After having my exit stamp application rejected because the signature of the manager of the hotel I was staying was a photocopy and not an original I consoled myself by taking the mini (local) bus to Omdurman. The mini bus stations have been moved to the outskirts of the city from Soug Arabi. The mini buses are a great way to get around the city at 22 –33 piasas (15 – 20 cents). You need to ask someone or have your destination written in Arabic and someone will direct you to the right bus. I always hold out my change to a local passenger and they select the right amount of coins for me to give the money collector. The money collection is signalled with a strong snapping of the fingers.
I wandered around the never ending pathways of the souq in Omdurman and soon felt as if I was in a maze after passing shop after shop of the same merchandise.
On the way out I found a busy restaurant selling double hamburgers with fried egg and a fresh fruit juice for 3.5sp. I asked if there were any smaller burgers and a patron offered to buy me lunch as he thought I did not have enough money.
I then took a mini bus to Mahdi’s tomb but found out I was going in the wrong direction and a passenger got out at the next stop and got me on the right mini bus and when I went to pay I found he had paid the fare. This is the hospitality of Sudan.
As I was taking photos of the exterior of Mahdi’s tomb I was invited into the grounds. The guide book says non muslims are not permitted inside. I decline, la, la, but was encouraged to go inside where the tomb is housed and was given a tour in Arabic of the artifacts and the Arabic inscriptions. I was wearing a calf length skirt and tunic top rolled up to the elbows and a hat with my blonde hair sticking out –so their was no mistaking me for a muslim.
On the way back to the souq I was invited to join a group of five men who were going by rickshaw to the mosque where Mahdi’s family is buried. After seeing the area I was taken to the women’s prayer area in time for Friday afternoon prayers. Lucky I had a scarf with me to cover my head. After prayers warm greetings were offered by the women. And all this was happening with me speaking no Arabic and minimal English from any of the others. From here one of the five men escorted me to the Shiekh Garballah mosque where another sect of sufi dances and drums. The founder of this sect is Proffesor Hassan El Fatih. I was introduced to Mr B. Monawar who was educated in Europe and very knowledgeable about the writings. I had promised to come bak after seeing the dirvished at Hamed el Mil mosque/cemetary but by 7pm I was exhausted. It had been a long day and the 40 plus temperatures can really wear one down.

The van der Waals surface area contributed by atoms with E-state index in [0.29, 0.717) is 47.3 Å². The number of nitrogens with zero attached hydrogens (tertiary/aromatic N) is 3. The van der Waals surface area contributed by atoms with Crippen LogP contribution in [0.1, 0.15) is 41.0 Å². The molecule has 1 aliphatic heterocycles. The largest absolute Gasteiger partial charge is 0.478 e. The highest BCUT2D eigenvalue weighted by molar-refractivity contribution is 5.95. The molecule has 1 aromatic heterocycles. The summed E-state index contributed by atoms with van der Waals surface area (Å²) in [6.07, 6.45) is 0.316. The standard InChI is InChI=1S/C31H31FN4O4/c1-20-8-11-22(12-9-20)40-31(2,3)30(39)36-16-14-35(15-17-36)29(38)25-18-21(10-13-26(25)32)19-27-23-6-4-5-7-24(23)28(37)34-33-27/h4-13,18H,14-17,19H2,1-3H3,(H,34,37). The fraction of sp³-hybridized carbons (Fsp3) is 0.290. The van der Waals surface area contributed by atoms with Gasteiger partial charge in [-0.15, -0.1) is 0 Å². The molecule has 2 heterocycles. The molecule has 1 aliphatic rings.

The man who came with me and negotiated about 6 mini buses to get to the mosque showed me where to catch the mini bus to soug Arabi which is the area where my hotel was located.
As I was heading out I was invited by Waleed for tea. He had worked extensively in UAE in project management and I was enjoying an english conversation with someone who had extensive english language skills. After a lengthy conversation about Sudan, politics, foreign investment Waleed offered to give me a ride to souq Arabi as it was on his way home. Bu 9pm my head was full and whirlig for everything I had experiences in a 12 hour period.